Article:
The Asteroid/Comet Connection's
daily news journal about
asteroids, comets, and meteors
Today's issue status: done
|News briefs – part 1/1||Major News for 30 Jan. 2004|
Oxygen isotopes: In a brief status report today, the Stardust mission noted that its science team is preparing "data analyses that will be presented at the Lunar and Planetary Science Conference in March." LPSC will be held 15-19 March near Houston, Texas. The conference second announcement says,
Objects in the solar system not only show wide ranges in the isotopic composition of oxygen that are remnants of distinct nucleosynthetic histories, but also extreme variations in oxygen fugacity as evidenced in mineralogy and mineral chemistry. Yet, while these variations are well documented, an overarching model to explain their development in any combination of temporal and spatial coordinates is beyond our current grasp. The NASA Cosmochemistry Program and the Lunar and Planetary Institute [LPI] are sponsoring a five-year initiative aimed at better understanding how these variations came to be, and what they tell us about the formation and evolution of the solar system.
There is a special conference session on "Oxygen in the Solar System: Origins of Isotopic and Redox Complexity," including workshops on Meteorites and Asteroids and on Cometary Ices and Dust.
ESO VLTI news: A European Southern Observatory news release today, tells about installing the first of four mobile 1.8m auxilliary telescopes that will work in various configurations with four fixed-location 8.2m Very Large Telescopes (VLTs) in an interferometer (the VLTI). When finished in 2006, they together will reportedly have "a resolution that corresponds to seeing an astronaut on the Moon."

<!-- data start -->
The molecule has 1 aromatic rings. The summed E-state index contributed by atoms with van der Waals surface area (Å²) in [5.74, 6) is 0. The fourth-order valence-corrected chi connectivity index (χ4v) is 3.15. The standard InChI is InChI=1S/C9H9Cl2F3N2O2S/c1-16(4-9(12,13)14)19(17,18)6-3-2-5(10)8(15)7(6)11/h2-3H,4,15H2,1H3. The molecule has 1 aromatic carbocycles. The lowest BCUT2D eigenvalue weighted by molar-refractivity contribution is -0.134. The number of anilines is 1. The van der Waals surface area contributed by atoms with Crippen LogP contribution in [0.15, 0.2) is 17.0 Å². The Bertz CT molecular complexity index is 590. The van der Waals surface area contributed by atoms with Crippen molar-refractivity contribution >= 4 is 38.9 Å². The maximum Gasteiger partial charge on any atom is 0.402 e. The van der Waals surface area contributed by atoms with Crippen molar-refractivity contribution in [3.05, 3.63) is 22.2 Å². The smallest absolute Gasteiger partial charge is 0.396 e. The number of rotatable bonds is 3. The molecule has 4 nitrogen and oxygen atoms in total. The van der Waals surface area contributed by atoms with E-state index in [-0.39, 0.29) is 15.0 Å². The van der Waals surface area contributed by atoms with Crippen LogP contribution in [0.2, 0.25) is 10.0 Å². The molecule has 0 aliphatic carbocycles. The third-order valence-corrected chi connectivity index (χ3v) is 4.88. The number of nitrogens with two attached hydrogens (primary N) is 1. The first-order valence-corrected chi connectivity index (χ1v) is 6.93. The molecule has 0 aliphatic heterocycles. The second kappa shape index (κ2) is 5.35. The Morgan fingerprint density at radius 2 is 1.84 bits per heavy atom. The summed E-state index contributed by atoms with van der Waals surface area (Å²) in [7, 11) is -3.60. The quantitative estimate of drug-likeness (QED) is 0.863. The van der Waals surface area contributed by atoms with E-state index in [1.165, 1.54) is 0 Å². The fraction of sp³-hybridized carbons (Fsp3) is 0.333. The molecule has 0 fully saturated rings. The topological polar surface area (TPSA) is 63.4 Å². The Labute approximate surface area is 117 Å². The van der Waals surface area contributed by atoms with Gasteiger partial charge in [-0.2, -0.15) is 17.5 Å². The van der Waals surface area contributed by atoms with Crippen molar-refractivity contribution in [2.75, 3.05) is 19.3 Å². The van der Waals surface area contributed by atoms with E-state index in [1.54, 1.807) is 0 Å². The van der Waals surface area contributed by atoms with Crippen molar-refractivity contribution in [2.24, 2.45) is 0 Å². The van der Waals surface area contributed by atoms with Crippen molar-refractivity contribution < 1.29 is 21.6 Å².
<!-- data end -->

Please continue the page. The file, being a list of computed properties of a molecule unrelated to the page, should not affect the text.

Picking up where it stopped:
Constellation: In a statement to a Senate committee this week, NASA chief Sean O'Keefe referred to the new Crew Exploration Vehicle (CEV) as "Project Constellation." Japan's NASDA, now part of JAXA, also had a concept in 2002 for an Apollo-like capsule with interchangeable modules for mission flexibility.
AFP reported on SpaceDaily yesterday that Japan again "will consider launching manned space trips."
|Risk monitoring - part 1/1||Major News for 30 Jan. 2004|
2004 BA75 was announced late yesterday in MPEC 2004-B64 as discovered with the Spacewatch 0.9m telescope in Arizona early Tuesday and followed up the next two mornings with the Spacewatch 1.8m telescope. JPL posted it yesterday evening local time and NEODyS posted it this morning. The risk ratings are low and the object is small (roughly 50 meters/yards wide), but the highly preliminary assessments are interesting for having the first impact solution only four years away. No further observations are reported in the Friday Daily Orbit Update MPEC (DOU).
The DOU has observations of 2003 YG118 from Pla D'Arguines Observatory in Spain last night (see the "cover" image above) and Jornada Observatory in New Mexico this morning, the first that this object has been reported since the 23rd. Today JPL slightly raised its risk rating for a single 2087 impact solution.
Desert Moon Observatory in New Mexico caught 2004 BE68 this morning and today NEODyS cut its impact solution count from 174 to 110 while raising its risk ratings for this object.
The Minor Planet Center Last Observation page indicates that 2004 BN41 was observed this morning with the Spacewatch 1.8m telescope.
2243 UTC update: NEODyS has posted 2004 BZ74, which was announced overnight in MPEC 2004-B63. It is on the order of 800 meters/yards wide and was discovered early Tuesday, and tracked again the next morning, by LINEAR in New Mexico.